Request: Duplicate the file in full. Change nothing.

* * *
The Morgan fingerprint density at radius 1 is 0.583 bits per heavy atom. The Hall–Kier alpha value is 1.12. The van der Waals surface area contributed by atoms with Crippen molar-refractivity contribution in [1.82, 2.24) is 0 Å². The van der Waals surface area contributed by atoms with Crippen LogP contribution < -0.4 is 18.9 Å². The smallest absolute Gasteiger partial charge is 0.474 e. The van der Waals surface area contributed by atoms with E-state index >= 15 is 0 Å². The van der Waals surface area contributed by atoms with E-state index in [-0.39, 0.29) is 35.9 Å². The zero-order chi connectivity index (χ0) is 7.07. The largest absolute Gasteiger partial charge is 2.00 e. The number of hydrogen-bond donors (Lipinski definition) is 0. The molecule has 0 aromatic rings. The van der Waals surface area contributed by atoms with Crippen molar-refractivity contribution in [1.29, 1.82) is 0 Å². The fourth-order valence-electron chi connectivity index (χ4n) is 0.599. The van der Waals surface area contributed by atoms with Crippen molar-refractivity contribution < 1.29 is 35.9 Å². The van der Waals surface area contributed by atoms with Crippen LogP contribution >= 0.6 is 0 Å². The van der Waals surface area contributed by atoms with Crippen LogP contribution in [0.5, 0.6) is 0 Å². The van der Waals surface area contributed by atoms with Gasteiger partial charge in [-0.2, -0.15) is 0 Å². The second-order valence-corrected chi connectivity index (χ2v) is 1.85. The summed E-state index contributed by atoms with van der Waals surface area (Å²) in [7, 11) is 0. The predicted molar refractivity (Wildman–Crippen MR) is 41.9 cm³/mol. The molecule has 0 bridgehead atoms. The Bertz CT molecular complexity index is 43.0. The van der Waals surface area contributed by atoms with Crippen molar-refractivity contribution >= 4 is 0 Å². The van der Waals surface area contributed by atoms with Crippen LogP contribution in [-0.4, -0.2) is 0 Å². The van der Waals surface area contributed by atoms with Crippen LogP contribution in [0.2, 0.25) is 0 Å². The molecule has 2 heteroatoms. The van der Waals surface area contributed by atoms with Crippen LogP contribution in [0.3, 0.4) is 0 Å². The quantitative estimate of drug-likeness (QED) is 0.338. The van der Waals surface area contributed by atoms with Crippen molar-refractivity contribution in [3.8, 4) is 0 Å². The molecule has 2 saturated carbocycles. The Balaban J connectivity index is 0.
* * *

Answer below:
The Morgan fingerprint density at radius 1 is 0.583 bits per heavy atom. The Hall–Kier alpha value is 1.12. The van der Waals surface area contributed by atoms with Crippen molar-refractivity contribution in [1.82, 2.24) is 0 Å². The van der Waals surface area contributed by atoms with Crippen LogP contribution < -0.4 is 18.9 Å². The smallest absolute Gasteiger partial charge is 0.474 e. The van der Waals surface area contributed by atoms with E-state index >= 15 is 0 Å². The van der Waals surface area contributed by atoms with E-state index in [-0.39, 0.29) is 35.9 Å². The zero-order chi connectivity index (χ0) is 7.07. The largest absolute Gasteiger partial charge is 2.00 e. The number of hydrogen-bond donors (Lipinski definition) is 0. The molecule has 0 aromatic rings. The van der Waals surface area contributed by atoms with Crippen molar-refractivity contribution in [1.29, 1.82) is 0 Å². The fourth-order valence-electron chi connectivity index (χ4n) is 0.599. The van der Waals surface area contributed by atoms with Crippen molar-refractivity contribution < 1.29 is 35.9 Å². The van der Waals surface area contributed by atoms with Crippen LogP contribution >= 0.6 is 0 Å². The van der Waals surface area contributed by atoms with Crippen LogP contribution in [0.5, 0.6) is 0 Å². The van der Waals surface area contributed by atoms with Gasteiger partial charge in [-0.2, -0.15) is 0 Å². The second-order valence-corrected chi connectivity index (χ2v) is 1.85. The summed E-state index contributed by atoms with van der Waals surface area (Å²) in [7, 11) is 0. The predicted molar refractivity (Wildman–Crippen MR) is 41.9 cm³/mol. The molecule has 0 bridgehead atoms. The Bertz CT molecular complexity index is 43.0. The van der Waals surface area contributed by atoms with Crippen molar-refractivity contribution >= 4 is 0 Å². The van der Waals surface area contributed by atoms with Crippen LogP contribution in [-0.4, -0.2) is 0 Å². The van der Waals surface area contributed by atoms with Crippen LogP contribution in [0.2, 0.25) is 0 Å². The molecule has 2 heteroatoms. The van der Waals surface area contributed by atoms with Crippen LogP contribution in [0.3, 0.4) is 0 Å². The quantitative estimate of drug-likeness (QED) is 0.338. The van der Waals surface area contributed by atoms with Crippen molar-refractivity contribution in [3.8, 4) is 0 Å². The molecule has 2 saturated carbocycles. The Balaban J connectivity index is 0.